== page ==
Perez said he remember how he felt when Hernandez’s original game-winning RBI was wiped out by the umpire.
“It was like we were in a hot-air balloon, 5,000 feet up, and they deflate the balloon,” he said. “The Hialeah players were making fun of us because we hadn’t really won.”
Perez said he remembers Zamora starting that day with a sore arm.
“But he was a bulldog like always,” Perez said. “He had a great curve ball, moving it in and out. And you didn’t dare tell Coach Davis you were tired. He didn’t like to substitute many guys.”
Despite the 31 innings Zamora pitched over a three-day span, including his marathon 24-inning game, Zamora said he never had arm surgery.
But he did say that his fastball, which was clocked at 92 mph at its peak, lost velocity in the years subsequent to 1970.
Zamora, who was drafted in the 10th round in 1971 by the Washington Senators, said he lost about four mph on his fastball and lasted just two full years in the minor leagues.
In the third year, 1974, Zamora was invited to major-league camp but was cut. And that was it — his baseball career was over.
But rather than be bitter, Zamora rebounded by becoming a record executive. For the past 40 years, he has developed marketing strategies for artists while working for companies such as Sony and Time Warner.
Zamora said he is proud of his marathon game in which he outlasted the Hialeah starter by nine innings.
“It’s a record that I don’t think will ever be broken,” he said. “These days, it’s rare for a pitcher to go past nine innings or 150 pitches.”
Davis, meanwhile, was quoted in a 1971 Miami Herald article as saying he went to the mound three different times that day to see about removing Zamora.
“But he wanted to stay in and finish the game,” Davis said.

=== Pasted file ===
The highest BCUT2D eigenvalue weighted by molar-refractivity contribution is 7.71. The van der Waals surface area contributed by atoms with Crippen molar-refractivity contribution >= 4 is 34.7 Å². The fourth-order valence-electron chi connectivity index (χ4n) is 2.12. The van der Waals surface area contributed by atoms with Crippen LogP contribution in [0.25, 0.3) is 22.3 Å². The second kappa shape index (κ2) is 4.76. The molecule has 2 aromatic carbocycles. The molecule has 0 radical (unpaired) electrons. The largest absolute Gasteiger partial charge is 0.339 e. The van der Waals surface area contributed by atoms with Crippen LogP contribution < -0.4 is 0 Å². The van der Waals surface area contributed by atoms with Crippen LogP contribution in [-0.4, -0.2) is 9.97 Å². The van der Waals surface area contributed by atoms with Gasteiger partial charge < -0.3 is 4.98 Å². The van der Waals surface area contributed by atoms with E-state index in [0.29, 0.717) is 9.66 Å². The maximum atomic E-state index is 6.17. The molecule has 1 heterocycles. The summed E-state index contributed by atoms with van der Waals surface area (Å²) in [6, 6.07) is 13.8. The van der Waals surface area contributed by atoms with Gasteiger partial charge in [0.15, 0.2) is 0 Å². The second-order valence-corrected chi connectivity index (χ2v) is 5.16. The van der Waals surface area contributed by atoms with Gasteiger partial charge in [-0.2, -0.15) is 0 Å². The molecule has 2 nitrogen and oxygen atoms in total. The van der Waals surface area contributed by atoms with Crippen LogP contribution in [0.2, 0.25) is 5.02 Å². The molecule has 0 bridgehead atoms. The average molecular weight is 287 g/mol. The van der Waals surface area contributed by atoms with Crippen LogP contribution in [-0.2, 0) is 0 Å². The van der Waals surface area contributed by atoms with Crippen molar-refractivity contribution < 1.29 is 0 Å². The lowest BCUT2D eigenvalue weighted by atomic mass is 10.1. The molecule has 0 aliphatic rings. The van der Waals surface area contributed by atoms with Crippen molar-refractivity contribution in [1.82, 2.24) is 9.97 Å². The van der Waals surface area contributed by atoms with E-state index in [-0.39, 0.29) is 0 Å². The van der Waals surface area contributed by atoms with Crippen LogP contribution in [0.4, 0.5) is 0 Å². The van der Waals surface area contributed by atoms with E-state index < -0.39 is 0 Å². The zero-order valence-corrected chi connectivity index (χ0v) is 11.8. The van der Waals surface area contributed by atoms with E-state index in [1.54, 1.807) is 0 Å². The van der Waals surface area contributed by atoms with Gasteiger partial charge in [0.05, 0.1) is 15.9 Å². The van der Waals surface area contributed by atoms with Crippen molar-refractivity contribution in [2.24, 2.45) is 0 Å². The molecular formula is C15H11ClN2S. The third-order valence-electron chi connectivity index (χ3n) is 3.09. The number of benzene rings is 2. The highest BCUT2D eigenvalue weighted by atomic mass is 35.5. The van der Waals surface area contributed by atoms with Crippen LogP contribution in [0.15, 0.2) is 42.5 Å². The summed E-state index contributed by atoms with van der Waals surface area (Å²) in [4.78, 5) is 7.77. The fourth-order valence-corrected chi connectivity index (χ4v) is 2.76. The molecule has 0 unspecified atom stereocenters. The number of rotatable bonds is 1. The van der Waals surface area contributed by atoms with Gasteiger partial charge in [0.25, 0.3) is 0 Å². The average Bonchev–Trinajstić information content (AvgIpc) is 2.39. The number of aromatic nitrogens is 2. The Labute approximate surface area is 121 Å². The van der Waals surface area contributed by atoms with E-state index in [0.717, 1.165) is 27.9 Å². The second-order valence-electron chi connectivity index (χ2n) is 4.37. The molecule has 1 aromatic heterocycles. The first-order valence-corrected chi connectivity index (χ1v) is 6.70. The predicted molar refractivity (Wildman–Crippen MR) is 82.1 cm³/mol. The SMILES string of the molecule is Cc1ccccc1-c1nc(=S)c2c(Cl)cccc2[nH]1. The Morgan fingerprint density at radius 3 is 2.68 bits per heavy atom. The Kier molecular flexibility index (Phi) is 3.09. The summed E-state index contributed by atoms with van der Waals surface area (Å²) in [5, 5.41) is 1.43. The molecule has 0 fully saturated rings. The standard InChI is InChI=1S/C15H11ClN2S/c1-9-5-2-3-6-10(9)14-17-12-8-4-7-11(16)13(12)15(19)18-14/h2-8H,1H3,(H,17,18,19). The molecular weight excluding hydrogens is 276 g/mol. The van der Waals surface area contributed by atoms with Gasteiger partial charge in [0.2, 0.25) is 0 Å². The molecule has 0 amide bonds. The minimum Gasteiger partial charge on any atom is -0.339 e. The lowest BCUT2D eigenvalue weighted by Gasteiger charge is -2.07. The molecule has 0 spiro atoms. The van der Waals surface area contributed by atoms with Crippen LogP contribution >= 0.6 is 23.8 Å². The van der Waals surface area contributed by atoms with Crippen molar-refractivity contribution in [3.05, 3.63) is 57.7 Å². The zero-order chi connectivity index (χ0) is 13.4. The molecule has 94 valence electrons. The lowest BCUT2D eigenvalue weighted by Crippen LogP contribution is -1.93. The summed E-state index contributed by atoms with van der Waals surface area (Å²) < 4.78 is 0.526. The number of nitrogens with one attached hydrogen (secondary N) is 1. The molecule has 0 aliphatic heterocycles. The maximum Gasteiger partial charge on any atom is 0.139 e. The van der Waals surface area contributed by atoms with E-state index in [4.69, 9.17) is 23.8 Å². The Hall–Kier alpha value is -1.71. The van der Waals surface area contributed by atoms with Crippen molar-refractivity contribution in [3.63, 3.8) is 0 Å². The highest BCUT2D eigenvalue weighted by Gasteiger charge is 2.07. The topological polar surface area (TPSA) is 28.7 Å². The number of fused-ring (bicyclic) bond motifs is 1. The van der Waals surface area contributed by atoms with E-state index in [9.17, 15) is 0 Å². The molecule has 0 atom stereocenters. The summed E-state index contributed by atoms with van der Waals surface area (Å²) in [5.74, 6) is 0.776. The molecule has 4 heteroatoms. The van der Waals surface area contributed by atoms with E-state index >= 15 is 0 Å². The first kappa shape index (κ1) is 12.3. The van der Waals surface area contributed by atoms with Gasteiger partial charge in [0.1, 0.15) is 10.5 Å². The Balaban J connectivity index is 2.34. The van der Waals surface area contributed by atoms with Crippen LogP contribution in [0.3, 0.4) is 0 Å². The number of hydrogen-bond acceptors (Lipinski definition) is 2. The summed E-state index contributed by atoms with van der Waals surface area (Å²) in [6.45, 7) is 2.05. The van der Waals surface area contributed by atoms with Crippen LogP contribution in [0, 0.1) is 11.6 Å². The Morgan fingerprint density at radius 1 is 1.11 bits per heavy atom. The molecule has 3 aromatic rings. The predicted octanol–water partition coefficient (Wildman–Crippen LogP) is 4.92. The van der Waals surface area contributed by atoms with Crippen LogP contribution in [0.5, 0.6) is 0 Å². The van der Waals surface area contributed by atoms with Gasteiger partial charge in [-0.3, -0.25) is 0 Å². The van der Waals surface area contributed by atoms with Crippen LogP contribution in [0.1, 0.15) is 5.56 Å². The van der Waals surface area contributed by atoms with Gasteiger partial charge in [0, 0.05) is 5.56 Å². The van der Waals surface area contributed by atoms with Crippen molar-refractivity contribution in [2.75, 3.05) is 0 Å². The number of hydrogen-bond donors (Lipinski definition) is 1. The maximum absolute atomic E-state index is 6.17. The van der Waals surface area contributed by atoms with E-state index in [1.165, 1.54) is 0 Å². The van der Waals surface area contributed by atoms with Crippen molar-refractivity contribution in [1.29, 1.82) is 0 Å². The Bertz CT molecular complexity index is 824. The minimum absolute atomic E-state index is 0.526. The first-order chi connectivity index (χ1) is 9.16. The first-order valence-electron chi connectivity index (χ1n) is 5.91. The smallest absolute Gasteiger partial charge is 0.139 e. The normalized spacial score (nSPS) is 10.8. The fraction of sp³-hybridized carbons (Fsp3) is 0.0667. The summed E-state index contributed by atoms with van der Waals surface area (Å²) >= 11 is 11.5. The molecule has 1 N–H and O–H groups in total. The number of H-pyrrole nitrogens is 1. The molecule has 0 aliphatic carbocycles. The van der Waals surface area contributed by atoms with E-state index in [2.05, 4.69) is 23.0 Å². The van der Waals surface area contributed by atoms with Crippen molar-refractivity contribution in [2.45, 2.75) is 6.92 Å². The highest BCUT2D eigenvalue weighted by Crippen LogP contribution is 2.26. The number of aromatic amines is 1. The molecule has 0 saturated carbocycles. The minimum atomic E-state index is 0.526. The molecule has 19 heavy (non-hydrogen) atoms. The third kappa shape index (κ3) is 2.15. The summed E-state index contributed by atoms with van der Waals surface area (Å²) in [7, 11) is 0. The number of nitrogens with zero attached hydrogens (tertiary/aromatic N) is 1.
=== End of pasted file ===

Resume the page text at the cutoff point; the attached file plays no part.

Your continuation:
Zamora, who had a 19-3 record in his final two years at Miami High, said he doesn’t remember Davis coming to the mound.
“I was never in trouble in that game,” Zamora said. “I don’t know why he would have come out. I got stronger as that game went on, and there was never a doubt I would continue.”
Zamora said that before his marathon game he had heard rumors he would get drafted in the first two rounds. He believes that game hurt his draft status, but he accepts what happened with no malice.
“We were winners — we didn’t think about consequences,” he said. “We didn’t think about getting hurt.”
After their exhausting and euphoric win over Hialeah, Miami High had to complete a doubleheader in a district semifinal playoff game against Coral Park. Davis wanted that game postponed for another day and was livid when that didn’t happen.
Ironically, the Coral Park coach was Steve Hertz, who had played for Davis at Miami High. This was Hertz’s first season as a head coach, and Davis “lit him up”, letting him know that the second game should not be played.
Hertz said the district chairman, who was the Miami High principal that year, had made the decision that if the first game was over by 8 p.m., the second game would go on as scheduled.
The first game finished at 7:50 — a five-hour, 20-minute marathon.
“Coach Davis went into a tirade when he was told about the decision,” Hertz said. “I told him, ‘I don’t make the rules.’”
Coral Park went on to eliminate Miami High in that game, 9-0. The score was 1-0 until the seventh inning, when the tired Stings finally faltered. Prior to that, they had allowed one run in 30 innings.
Davis sent Zamora to pinch hit in that second game, but he was so exhausted he struck out without even taking a swing.
“Coach Davis got all over my butt,” Zamora said. “I was so tired — my mind was somewhere else.”
And even though Miami High had five of its nine starters drafted by pro baseball, the Stings never got out of district play.
The following year, when Zamora was a senior, Miami High also failed to advance.
Another irony: The last game of Zamora’s high school career came against Hialeah, and he beat the T-Breds again, by the same 1-0 score as he had in the 24-inning classic.
This time, though, Zamora pitched a no-hitter, and Miami High needed just seven innings to win the game.